Perception of corruption among lawyers greatest in Portugal, where majority say it is a problem, but also a belief that it is a ´cultural issue´ in Spain
One in three lawyers in Iberia thinks corruption is an issue in the legal profession, with one in four saying they know of lawyers who have been involved in "international corruption offences", according to new research. A survey of more than 160 partners and business development professionals at law firms in Spain and Portugal – conducted by Iberian Lawyer – showed that 36 per cent thought corruption was an issue in their jurisdiction, while 28 per cent said they knew of lawyers who had been involved in international corruption. One in three (32 per cent) of those participating in the survey also said that they believed they had lost business to other law firms or individual lawyers who were "prepared to make illicit payments to government officials on behalf of, or for the benefit of, foreign companies or investors". The vast majority of respondents (73 per cent) said more should be done to tackle corruption in the legal profession in their jurisdiction, with 71 per cent saying their bar association or law society guidelines did not "address specifically the issue of international corruption".
However, it appears that very few clients demand that their legal advisers demonstrate anti-corruption compliance. A majority of firms (52 per cent) said 10 per cent or fewer of their clients asked them to certify anti-corruption compliance.
The issue of corruption appears to be a bigger problem in Portugal than in Spain. A total of 58 per cent of respondents in Portugal said corruption was an issue in their jurisdiction, compared to only 29 per cent of respondents in Spain. Meanwhile, 33 per cent of respondents in Portugal said they knew of lawyers in their jurisdiction who had been involved in international corruption, which compared to 26 per cent of Spain-based respondents.
Corruption in the legal profession in Portugal hit the headlines in November last year when it was reported that police in Portugal searched a lawyer´s office in relation to suspected fraud in connection with the collapse of the country´s second largest bank, Banco Espírito Santo. Indeed some partners fear that corruption allegations in Portugal could dissuade companies from investing in the country – one Lisbon-based partner told Iberian Lawyer: "When businesses hear of corporate corruption, they will think twice about making investments, as well as the long-term outlook for the economy – the current situation is causing problems and that is placing Portugal's image around the world at great risk."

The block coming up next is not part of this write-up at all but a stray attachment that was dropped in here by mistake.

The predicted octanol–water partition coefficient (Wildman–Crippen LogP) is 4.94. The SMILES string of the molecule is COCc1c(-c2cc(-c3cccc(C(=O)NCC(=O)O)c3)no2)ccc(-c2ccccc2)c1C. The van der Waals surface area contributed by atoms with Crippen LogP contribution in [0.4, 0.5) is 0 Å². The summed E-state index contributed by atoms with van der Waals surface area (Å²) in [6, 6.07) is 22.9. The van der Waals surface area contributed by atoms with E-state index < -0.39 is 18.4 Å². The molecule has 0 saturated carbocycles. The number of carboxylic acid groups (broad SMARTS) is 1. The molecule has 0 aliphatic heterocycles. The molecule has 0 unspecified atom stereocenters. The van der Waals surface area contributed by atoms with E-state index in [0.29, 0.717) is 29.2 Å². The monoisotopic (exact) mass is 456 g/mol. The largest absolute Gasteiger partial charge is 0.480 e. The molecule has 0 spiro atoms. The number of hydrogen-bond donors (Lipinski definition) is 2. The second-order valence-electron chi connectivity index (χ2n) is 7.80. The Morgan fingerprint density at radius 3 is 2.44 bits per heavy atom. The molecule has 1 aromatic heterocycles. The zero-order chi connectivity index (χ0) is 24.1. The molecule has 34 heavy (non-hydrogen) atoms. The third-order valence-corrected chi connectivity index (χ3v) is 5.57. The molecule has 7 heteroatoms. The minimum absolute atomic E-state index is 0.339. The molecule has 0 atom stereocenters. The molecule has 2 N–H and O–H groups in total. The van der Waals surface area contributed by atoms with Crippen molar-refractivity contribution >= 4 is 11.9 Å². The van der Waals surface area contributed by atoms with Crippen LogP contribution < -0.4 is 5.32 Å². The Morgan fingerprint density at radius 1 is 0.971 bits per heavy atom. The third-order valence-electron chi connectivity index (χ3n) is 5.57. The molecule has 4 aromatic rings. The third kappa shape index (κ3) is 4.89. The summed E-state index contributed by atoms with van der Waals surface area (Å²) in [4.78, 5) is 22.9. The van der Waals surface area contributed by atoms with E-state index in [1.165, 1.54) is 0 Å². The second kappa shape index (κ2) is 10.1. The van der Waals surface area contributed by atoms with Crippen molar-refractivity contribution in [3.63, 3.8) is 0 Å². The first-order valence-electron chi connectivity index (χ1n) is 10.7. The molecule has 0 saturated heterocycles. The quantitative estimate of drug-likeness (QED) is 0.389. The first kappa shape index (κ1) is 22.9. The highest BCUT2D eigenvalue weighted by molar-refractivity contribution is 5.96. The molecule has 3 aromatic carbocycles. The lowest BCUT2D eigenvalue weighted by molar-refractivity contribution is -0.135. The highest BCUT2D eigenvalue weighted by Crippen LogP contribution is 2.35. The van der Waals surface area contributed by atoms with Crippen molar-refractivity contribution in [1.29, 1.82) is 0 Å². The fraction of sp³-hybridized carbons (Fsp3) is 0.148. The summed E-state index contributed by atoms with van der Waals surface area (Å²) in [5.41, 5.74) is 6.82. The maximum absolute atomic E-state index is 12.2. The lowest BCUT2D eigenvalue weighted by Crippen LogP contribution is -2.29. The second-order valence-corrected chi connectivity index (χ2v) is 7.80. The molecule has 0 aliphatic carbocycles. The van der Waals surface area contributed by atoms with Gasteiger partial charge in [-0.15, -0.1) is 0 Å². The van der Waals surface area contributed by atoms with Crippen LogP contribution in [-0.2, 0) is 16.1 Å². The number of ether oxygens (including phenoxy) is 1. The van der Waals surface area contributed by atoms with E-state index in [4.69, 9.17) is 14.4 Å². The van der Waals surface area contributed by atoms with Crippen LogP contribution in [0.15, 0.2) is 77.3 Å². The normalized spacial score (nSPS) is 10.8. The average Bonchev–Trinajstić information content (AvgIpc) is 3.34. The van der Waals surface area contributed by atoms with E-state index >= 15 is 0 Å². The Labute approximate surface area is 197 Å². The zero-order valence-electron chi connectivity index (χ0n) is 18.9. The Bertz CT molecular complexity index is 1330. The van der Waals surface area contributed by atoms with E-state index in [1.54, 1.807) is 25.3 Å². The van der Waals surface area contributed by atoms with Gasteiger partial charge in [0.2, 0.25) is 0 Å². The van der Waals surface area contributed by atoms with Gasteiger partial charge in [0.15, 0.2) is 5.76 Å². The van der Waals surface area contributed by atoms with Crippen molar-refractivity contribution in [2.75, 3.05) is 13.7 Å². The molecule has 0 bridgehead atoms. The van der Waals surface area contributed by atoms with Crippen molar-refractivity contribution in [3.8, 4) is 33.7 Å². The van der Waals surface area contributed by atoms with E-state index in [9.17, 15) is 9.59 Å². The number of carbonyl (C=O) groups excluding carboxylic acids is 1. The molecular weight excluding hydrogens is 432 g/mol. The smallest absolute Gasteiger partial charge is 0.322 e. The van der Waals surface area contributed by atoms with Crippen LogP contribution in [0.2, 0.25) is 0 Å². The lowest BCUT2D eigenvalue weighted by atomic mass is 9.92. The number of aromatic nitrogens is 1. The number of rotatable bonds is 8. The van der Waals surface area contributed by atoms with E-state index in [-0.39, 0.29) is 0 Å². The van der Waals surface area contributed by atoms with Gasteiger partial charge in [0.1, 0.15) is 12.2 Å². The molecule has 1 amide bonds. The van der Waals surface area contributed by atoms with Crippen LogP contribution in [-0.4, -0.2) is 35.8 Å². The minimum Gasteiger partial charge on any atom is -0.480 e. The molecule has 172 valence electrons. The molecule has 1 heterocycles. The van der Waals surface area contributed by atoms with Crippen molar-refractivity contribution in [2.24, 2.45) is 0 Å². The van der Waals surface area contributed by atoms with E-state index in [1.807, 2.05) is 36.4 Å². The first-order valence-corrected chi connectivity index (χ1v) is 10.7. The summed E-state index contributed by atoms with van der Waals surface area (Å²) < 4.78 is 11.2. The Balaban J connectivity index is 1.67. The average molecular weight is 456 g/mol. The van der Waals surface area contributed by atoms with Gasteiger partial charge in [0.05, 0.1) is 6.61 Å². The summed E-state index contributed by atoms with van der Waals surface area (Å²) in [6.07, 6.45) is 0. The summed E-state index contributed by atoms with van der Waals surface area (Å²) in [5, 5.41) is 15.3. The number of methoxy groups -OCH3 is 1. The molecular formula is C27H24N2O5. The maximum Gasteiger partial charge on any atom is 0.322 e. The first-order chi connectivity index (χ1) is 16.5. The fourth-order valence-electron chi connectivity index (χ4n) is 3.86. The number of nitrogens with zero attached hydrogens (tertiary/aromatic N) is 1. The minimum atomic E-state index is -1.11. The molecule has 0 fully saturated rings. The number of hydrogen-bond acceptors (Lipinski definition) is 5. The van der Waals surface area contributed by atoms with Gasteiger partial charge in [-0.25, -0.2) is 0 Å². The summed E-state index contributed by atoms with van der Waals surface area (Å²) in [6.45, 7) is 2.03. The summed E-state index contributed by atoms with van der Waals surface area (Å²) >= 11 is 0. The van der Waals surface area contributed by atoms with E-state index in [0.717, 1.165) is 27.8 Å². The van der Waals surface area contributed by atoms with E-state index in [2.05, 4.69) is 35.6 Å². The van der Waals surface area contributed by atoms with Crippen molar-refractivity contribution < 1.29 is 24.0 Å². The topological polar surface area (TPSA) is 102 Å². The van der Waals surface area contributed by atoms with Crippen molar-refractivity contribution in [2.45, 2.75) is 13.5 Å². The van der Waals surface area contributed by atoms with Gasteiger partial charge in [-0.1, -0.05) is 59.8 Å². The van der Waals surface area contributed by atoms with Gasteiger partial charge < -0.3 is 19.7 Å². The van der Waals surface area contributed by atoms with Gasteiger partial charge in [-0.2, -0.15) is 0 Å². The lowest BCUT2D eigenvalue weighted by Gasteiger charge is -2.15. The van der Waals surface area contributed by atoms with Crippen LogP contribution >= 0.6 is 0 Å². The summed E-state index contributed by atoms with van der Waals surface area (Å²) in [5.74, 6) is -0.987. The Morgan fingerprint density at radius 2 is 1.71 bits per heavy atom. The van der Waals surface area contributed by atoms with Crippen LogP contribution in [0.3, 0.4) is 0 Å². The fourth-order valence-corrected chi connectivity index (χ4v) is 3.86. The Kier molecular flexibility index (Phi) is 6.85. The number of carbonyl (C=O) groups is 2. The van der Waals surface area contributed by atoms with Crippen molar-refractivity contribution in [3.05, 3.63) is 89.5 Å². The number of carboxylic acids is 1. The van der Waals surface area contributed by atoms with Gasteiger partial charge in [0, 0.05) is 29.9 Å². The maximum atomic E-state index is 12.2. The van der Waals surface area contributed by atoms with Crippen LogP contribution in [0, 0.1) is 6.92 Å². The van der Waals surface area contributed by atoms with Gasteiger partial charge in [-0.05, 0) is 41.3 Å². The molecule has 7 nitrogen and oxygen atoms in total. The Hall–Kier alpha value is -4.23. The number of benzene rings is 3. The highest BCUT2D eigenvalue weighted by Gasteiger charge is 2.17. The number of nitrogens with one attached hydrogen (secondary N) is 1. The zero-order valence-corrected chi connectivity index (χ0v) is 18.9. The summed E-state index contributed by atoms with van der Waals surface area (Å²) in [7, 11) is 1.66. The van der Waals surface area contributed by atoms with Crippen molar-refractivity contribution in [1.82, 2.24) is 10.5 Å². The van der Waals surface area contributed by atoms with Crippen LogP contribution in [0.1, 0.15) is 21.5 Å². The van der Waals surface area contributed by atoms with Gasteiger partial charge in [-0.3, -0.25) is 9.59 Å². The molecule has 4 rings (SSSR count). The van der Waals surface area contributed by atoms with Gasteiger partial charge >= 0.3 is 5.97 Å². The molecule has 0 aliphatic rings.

Ten per cent of respondents in Portugal said they had been approached to act as an "agent or middleman in a transaction that could reasonably be suspected to involve international corruption" – this compared to eight per cent of respondents in Spain. Meanwhile, 29 per cent of Portuguese respondents said more than 20 per cent of legal professionals in their jurisdiction would be willing to participate in, or facilitate, international transactions that "they recognise as corrupt" – only eight per cent of Spanish respondents agreed with this assertion.
One Spanish respondent remarked that, while there are "very clear anti-corruption and anti-money laundering regulations in force", not all lawyers, or all law firms, comply with them. The respondent added: "Supervision mechanisms are still weak – in general, the degree of compliance with these regulations by major law firms is higher than by smaller law firms or individual lawyers." Another participant in Spain said corruption was a "cultural issue" that would need to be solved through more education and enforcement.
Meanwhile, one Portuguese respondent said: "There should be more awareness of the issue of corruption in Portugal as well as jurisdictions where Portuguese lawyers are most active."
It appears that the number of lawyers in Spain that think corruption is an issue in their profession is on the increase. The Iberian Lawyer survey showed that 29 per cent of lawyers in Spain thought corruption was an issue within the profession in their jurisdiction – this compared to around 26 per cent of lawyers who indicated this in a 2010 survey conducted by the International Bar Association (IBA). Meanwhile, the opposite seems to be true in Portugal where the perception of the problem of corruption seems to be declining – 58 per cent of lawyers in Portugal now think corruption is an issue in their jurisdiction, which compared to around 66 per cent of lawyers in the IBA survey.
The content of this article is intended to provide a general guide to the subject matter. Specialist advice should be sought about your specific circumstances.